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Updated 10:00 AM November 13, 2006
 

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  Obituary
Robert Bartels

Robert Bartels, a professor emeritus of mathematics at the University and retired director of the U-M Computing Center, died Sept. 9 in his sleep at the Swan Creek Retirement Village in Toledo, Ohio.

Born the second of three sons to German immigrant parents in New York, he grew up in Brooklyn and rural New York. His mother's desire that her children should be educated led to the three brothers each earning a bachelor's degree; his was in engineering.
Courtesy Department of Mathematics

Bartels' training enabled him to find a position as a junior technician with Bell Telephone Laboratories in New Jersey, a prize of some consequence during the Depression. When Bell instituted a program of educational support that offered people of his rank the opportunity to return to college and earn a postgraduate degree, he entered the graduate program in electrical engineering at the University of Wisconsin in Madison.

Colleagues say that unfortunately for Bell, Bartels dropped into a mathematics lecture one day on the advice of a friend, became interested in what he saw and changed his major. In 1938 he earned a doctoral degree in mathematics, married Virginia Terwilliger and accepted his first academic position at U-M.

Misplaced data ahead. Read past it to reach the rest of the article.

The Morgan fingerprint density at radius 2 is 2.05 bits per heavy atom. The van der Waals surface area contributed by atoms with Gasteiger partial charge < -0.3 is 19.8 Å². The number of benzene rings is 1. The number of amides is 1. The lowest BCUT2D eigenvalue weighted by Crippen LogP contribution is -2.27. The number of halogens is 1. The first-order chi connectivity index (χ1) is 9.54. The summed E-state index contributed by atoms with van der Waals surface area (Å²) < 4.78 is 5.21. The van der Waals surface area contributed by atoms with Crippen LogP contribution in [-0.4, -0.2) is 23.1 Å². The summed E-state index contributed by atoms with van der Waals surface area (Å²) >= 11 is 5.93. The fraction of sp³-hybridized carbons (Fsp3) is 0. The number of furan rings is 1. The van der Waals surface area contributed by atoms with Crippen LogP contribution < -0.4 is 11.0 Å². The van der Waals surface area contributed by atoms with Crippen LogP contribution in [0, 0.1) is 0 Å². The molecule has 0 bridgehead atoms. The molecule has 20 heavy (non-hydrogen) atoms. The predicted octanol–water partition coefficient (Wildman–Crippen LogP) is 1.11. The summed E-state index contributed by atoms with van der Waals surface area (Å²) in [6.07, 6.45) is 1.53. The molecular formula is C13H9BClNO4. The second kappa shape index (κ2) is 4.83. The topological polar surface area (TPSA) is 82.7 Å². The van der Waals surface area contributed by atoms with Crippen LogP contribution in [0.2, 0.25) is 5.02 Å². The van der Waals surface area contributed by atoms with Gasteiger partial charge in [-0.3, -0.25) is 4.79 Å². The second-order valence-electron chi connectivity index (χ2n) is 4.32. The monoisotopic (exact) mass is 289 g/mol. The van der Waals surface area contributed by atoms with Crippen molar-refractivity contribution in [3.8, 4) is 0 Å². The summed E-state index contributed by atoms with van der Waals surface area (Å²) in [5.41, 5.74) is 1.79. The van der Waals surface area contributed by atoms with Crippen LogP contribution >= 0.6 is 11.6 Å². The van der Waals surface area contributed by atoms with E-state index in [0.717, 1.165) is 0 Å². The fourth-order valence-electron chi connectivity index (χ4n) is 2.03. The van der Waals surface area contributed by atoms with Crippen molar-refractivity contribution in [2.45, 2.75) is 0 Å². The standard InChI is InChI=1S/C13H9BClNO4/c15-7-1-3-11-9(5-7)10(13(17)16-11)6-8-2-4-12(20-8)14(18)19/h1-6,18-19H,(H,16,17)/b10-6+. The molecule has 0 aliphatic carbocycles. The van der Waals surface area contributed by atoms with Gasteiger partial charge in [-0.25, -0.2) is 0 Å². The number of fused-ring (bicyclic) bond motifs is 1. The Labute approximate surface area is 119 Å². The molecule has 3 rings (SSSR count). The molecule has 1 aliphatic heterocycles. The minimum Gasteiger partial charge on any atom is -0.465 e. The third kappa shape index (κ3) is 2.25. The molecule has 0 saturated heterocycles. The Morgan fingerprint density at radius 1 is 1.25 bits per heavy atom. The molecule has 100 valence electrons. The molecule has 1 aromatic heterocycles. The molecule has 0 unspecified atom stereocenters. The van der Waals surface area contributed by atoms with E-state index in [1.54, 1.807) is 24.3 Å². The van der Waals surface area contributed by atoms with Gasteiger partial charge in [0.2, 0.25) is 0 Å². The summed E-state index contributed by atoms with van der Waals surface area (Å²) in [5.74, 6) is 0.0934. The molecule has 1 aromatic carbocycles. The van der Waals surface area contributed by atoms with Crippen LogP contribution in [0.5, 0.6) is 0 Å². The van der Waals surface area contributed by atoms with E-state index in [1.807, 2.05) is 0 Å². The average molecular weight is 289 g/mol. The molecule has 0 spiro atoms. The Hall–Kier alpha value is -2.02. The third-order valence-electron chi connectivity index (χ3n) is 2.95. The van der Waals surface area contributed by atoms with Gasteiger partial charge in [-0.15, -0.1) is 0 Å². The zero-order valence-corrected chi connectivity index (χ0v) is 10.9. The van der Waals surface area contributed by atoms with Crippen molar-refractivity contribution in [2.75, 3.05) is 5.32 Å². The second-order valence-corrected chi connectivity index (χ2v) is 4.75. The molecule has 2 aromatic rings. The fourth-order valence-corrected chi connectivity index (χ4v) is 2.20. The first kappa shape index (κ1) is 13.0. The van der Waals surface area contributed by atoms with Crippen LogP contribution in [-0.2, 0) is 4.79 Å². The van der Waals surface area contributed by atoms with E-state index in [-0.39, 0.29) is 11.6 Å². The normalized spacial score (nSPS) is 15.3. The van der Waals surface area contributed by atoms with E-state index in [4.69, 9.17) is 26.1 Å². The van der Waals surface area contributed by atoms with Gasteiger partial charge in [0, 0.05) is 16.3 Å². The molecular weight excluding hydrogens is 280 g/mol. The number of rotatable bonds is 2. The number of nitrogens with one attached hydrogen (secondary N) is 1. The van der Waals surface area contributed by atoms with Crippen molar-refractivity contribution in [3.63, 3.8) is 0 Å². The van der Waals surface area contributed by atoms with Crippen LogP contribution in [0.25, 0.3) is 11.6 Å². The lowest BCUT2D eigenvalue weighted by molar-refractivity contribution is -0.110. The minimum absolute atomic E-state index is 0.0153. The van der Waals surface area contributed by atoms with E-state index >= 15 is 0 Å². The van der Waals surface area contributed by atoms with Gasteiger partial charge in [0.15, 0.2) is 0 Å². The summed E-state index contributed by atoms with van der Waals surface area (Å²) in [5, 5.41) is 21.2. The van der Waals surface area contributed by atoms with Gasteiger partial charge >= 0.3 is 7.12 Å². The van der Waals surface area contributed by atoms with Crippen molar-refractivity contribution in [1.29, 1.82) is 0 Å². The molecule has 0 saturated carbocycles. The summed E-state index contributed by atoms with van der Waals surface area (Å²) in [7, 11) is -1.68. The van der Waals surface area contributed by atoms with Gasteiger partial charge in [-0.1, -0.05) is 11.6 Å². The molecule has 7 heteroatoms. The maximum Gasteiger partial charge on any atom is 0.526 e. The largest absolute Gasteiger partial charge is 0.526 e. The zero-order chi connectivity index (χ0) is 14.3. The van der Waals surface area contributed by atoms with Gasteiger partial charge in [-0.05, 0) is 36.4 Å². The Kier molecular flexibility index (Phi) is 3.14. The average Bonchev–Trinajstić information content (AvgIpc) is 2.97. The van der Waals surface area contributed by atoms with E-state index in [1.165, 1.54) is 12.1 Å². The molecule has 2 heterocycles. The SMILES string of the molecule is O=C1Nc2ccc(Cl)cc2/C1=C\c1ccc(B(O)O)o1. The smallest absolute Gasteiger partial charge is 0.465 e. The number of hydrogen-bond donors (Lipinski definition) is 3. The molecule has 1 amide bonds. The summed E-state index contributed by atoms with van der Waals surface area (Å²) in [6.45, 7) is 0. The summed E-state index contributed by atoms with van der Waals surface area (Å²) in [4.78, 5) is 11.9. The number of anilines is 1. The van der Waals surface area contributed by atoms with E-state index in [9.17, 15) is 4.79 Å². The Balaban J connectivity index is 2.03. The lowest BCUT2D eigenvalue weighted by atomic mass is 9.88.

From that year until the summer of 2006, with a timeout in World War II to work on research with the Navy in Washington, D.C., he was a resident of Ann Arbor and a professor of mathematics with the University.

In late 1958, when U-M planned to move its small computer operation off campus and discontinue general computer access to students and faculty, Bartels embarked on a successful campaign to reverse this decision and to establish a viable central computing facility to support teaching, research and administration. He became the Computing Center's first director in 1959 and remained at its helm until retiring in 1978.

During that time he actively promoted the University's development of computer science education and research. Colleagues say important advances in programming languages and operating systems were nurtured in the computing environment he established.

Bartels also was responsible for organizing a series of short courses and lectures during a 15-year period with the U-M Engineering Summer Conferences in the late 1950s and early '60s that encouraged some important early developments in the theory and software for computer mathematics.

Upon retirement, he and his wife took up an interest in American art glass. Friends say during the course of the next 20 years they established an impressive private glass collection, guided by the considerable historical knowledge of American art glass they acquired.

Bartels is survived by his wife and sons Richard (Renate) Bartels and Albert (Jacqueline) Bartels; grandchildren, Robert, Adrienne and Ainslee; great-grandchildren, Ziggy, Ansel and Isabel; and by numerous nieces and nephews.


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